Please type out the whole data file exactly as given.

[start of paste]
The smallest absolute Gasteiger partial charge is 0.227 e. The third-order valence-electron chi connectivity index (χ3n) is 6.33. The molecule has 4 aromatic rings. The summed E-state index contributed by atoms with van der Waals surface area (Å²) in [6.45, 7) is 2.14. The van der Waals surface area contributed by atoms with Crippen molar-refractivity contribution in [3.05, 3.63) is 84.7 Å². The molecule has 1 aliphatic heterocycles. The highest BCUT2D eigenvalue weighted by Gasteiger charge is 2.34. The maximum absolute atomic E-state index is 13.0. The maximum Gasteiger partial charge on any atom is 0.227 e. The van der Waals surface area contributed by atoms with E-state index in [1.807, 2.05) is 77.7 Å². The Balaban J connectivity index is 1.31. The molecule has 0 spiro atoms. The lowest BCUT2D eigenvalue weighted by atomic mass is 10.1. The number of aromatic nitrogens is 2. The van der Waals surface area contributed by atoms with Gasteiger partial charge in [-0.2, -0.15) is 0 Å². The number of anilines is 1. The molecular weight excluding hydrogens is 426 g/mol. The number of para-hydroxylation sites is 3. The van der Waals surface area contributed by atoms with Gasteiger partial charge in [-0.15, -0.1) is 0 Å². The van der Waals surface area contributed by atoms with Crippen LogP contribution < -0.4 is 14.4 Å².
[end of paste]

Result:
The smallest absolute Gasteiger partial charge is 0.227 e. The third-order valence-electron chi connectivity index (χ3n) is 6.33. The molecule has 4 aromatic rings. The summed E-state index contributed by atoms with van der Waals surface area (Å²) in [6.45, 7) is 2.14. The van der Waals surface area contributed by atoms with Crippen molar-refractivity contribution in [3.05, 3.63) is 84.7 Å². The molecule has 1 aliphatic heterocycles. The highest BCUT2D eigenvalue weighted by Gasteiger charge is 2.34. The maximum absolute atomic E-state index is 13.0. The maximum Gasteiger partial charge on any atom is 0.227 e. The van der Waals surface area contributed by atoms with E-state index in [1.807, 2.05) is 77.7 Å². The Balaban J connectivity index is 1.31. The molecule has 0 spiro atoms. The lowest BCUT2D eigenvalue weighted by atomic mass is 10.1. The number of aromatic nitrogens is 2. The van der Waals surface area contributed by atoms with Gasteiger partial charge in [-0.2, -0.15) is 0 Å². The number of anilines is 1. The molecular weight excluding hydrogens is 426 g/mol. The number of para-hydroxylation sites is 3. The van der Waals surface area contributed by atoms with Gasteiger partial charge in [-0.15, -0.1) is 0 Å². The van der Waals surface area contributed by atoms with Crippen LogP contribution < -0.4 is 14.4 Å².